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Two tests of democracy take center stage. Today, the residents of East Timor have an opportunity to bring 23 years of violence to an end. It's expected that most will choose complete independence, as opposed to greater autonomy as a province of Indonesia.

In Venezuela, a different trial of democracy is under way. Two elected bodies are vying for power. A constitutional assembly, filled mostly with supporters of President Hugo Chvez, is attempting to revoke the powers of Congress and is taking on the judiciary. It claims a popular mandate to purge the government of corruption among the nation's elite. Opponents see a raw power bid by President Chvez.

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Two years of lower coca production in Peru are being hailed by the US. But the alternative has left local farmers less exuberant.

- David Clark Scott, World editor

REPORTERS ON THE JOB *MOONLIGHT SERENADE IN CARACAS: The Monitor's Howard LaFranchi was eight floors up and unable to sleep. Political protests in the streets? No. It was a high-pitched chirping from outside. "I thought it was a cacophony of audible street signals that let blind pedestrians know when it's safe to cross, but I couldn't imagine why there were so many." A hotel employee revealed the chirping comes from frogs - hidden in Caracas's tropical foliage - "singing for rain." Says Howard, "Once I knew it was frogs serenading me and not a machine, I had no trouble sleeping."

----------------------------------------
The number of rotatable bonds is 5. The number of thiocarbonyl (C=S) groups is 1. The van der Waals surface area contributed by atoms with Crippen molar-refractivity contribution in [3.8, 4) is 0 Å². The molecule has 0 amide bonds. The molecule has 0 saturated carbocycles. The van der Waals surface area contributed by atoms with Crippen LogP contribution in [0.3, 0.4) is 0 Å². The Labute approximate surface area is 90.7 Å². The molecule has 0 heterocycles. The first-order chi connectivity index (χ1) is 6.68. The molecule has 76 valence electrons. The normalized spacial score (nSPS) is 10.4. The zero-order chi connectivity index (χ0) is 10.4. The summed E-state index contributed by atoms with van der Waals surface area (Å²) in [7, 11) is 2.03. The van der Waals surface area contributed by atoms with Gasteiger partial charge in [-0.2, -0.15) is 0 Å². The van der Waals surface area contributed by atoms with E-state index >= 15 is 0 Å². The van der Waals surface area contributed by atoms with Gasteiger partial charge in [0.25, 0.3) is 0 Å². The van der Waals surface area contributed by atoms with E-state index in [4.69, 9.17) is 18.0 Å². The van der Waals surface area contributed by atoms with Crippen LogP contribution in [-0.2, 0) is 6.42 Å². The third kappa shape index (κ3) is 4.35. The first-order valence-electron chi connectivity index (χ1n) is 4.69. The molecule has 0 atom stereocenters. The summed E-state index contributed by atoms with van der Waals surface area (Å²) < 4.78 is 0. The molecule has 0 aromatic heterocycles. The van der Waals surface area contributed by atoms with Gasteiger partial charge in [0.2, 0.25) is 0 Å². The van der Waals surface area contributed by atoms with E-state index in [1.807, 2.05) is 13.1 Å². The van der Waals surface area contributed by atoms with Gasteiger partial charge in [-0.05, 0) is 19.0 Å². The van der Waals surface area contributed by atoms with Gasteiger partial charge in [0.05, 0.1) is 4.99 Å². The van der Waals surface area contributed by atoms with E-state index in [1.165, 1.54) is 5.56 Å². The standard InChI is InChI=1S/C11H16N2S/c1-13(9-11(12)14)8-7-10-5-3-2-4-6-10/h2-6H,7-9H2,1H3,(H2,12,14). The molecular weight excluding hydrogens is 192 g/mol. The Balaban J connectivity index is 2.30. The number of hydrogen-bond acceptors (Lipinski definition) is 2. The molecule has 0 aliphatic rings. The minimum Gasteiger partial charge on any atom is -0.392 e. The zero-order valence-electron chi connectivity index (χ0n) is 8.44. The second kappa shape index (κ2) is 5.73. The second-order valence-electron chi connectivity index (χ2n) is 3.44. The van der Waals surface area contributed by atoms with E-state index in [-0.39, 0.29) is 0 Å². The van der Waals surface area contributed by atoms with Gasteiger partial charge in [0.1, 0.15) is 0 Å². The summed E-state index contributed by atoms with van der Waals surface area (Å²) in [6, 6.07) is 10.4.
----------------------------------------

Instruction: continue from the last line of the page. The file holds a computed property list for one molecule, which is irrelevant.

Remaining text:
* YES, WE HAVE BANANAS: Reporter Lara Santoro was struck by the lushness of Ruhengeri, Rwanda since her last visit. The eucalyptus trees had been felled and banana plantations, which abound in the region, were burned to the ground to deny rebels cover. Since 1997, the entire province, town, and the national park harboring rare gorillas, have been virtually inaccessible to everyone but the Rwandan Army. Aid workers could travel there only in a convoy, and only under heavy armed escort. The trees are back. And so are tourists. But Liz Williamson, a gorilla researcher, still can't spend nights in the park for security reasons. *

FOLLOW-UP ON A MONITOR STORY * GUN CONTROL IN CANADA: As reported last Thursday, Canadian police support is waning for a law that requires all guns - including rifles and shotguns - to be registered by 2003. Despite heated debate, delegates at the annual meeting of the Canadian Police Association Friday voted not to withdraw support for the controversial Firearms Act. The CPA did call for a review to address concerns about the cost of implementing the law.

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(c) Copyright 1999. The Christian Science Publishing Society

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